Based loosely on a true story, Mike Sounder (Sam Worthington) and Brian Heigh (Jeffrey Dean Morgan) play two cops investigating crime in the Texas bayous. Heigh becomes increasingly drawn to a series of murders where the bodies of the victims are dumped in an area that’s become known as The Killing Fields. Local guy Souder warns New York transplant Heigh against getting too deep into the investigation, partly because it’s outside their jurisdiction and partly because he knows it’s dangerous and you can get lost in trying to make sense of what’s going on.
However Heigh can’t give up and soon attracts the attention of the killer, who starts to seem as if he’s taunting the police with red herring clues. Then a local girl goes missing and the stakes are raised.
With Sam Worthington, Jeffrey Dean Morgan, Jessica Chastain, Chloe Moretz and Stephen Graham in the cast, there’s no doubt there’s a lot of talent in front of the camera in Texas Killing Fields. Performance-wise they deliver the goods, making the most of what they’re given. Sadly though, what they are given is confused, frustrating and jumbled.
After the movie finished, I half wondered if the original script was massively longer than the finished film, as it feels as if chunks of the movie are missing. Characters come out of nowhere, give what turns out to be vaguely irrelevant info and then disappear, ideas are started and then promptly forgotten, and the plot moves in one direction before taking a left turn and going somewhere else. It may just be that the script always was a bit of a mess, but it’s difficult not to wonder if the film was initially planned as a lengthy crime epic and got edited down to a more easily saleable 100 minutes, losing its coherence in the process.
If that’s what happened it’s a shame, because, as mentioned, the performances are great. Ami Canaan Mann – daughter of Michael Mann – also proves a talent to watch with this feature directorial debut. The film has a great sense of menace and darkness, and Mann proves more than adept at creating mood. That said, she could do with learning that just because something is dark and grim, it doesn’t intrinsically make it worthwhile, as there are several occasions where unpleasant things happen that have precious little to do with anything other than underlining that anything and everyone in this area of Texas is pretty unpleasant.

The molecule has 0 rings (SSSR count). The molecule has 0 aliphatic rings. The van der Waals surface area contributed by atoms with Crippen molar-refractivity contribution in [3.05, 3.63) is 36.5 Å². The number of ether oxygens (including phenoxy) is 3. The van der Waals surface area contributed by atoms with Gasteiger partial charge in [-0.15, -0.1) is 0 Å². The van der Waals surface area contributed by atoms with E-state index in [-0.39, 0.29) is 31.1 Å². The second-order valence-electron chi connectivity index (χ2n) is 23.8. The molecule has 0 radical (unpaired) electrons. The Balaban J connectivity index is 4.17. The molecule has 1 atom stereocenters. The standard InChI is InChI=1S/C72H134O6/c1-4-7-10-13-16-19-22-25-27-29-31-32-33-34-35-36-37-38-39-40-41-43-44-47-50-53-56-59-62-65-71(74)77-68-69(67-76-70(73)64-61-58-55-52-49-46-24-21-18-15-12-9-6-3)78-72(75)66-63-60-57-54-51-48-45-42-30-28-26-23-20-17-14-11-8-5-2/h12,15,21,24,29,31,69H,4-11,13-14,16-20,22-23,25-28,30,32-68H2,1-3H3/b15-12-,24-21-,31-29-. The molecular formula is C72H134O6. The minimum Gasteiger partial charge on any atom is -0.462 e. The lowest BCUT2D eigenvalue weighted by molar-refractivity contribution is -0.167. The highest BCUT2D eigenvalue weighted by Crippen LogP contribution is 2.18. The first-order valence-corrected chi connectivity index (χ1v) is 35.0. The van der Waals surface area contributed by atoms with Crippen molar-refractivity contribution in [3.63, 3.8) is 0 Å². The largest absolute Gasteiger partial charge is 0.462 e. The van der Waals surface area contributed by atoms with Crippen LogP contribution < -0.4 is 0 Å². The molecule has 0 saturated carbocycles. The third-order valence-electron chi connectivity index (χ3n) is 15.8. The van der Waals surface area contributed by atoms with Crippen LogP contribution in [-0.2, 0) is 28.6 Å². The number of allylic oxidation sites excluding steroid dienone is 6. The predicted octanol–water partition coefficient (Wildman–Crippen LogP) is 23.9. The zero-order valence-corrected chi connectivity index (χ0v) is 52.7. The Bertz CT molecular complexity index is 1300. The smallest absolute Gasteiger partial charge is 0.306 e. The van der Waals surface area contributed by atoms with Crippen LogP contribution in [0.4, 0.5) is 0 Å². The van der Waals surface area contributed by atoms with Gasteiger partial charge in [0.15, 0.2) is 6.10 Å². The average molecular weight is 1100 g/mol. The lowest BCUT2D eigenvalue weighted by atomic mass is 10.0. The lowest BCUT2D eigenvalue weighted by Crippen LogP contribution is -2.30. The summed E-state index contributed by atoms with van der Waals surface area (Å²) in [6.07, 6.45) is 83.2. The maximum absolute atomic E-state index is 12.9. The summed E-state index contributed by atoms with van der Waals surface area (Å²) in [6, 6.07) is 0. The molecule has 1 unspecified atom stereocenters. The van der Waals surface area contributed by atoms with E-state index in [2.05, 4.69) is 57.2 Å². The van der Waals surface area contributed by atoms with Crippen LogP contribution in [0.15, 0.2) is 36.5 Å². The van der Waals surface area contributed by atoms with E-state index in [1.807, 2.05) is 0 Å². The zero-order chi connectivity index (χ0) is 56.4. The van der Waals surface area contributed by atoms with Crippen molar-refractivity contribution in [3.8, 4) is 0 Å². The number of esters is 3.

Hidden in Texas Killing Fields is the making of a superb, utterly absorbing thriller, which is obviously what attracted the excellent cast in. Somewhere along the line something went wrong, with the result that while there are numerous excellent scenes, some great ideas and it certainly creates a dark and dirty mood, all this ends up being to very little effect due to a jumbled narrative and lack of consistency.
Overall Verdict: The actors certainly give it their all and Ami Canaan Mann proves she could be a very good director, but Texas Killing Fields itself is too messy and frustrating to be really worthwhile.
Reviewer: Tim Isaac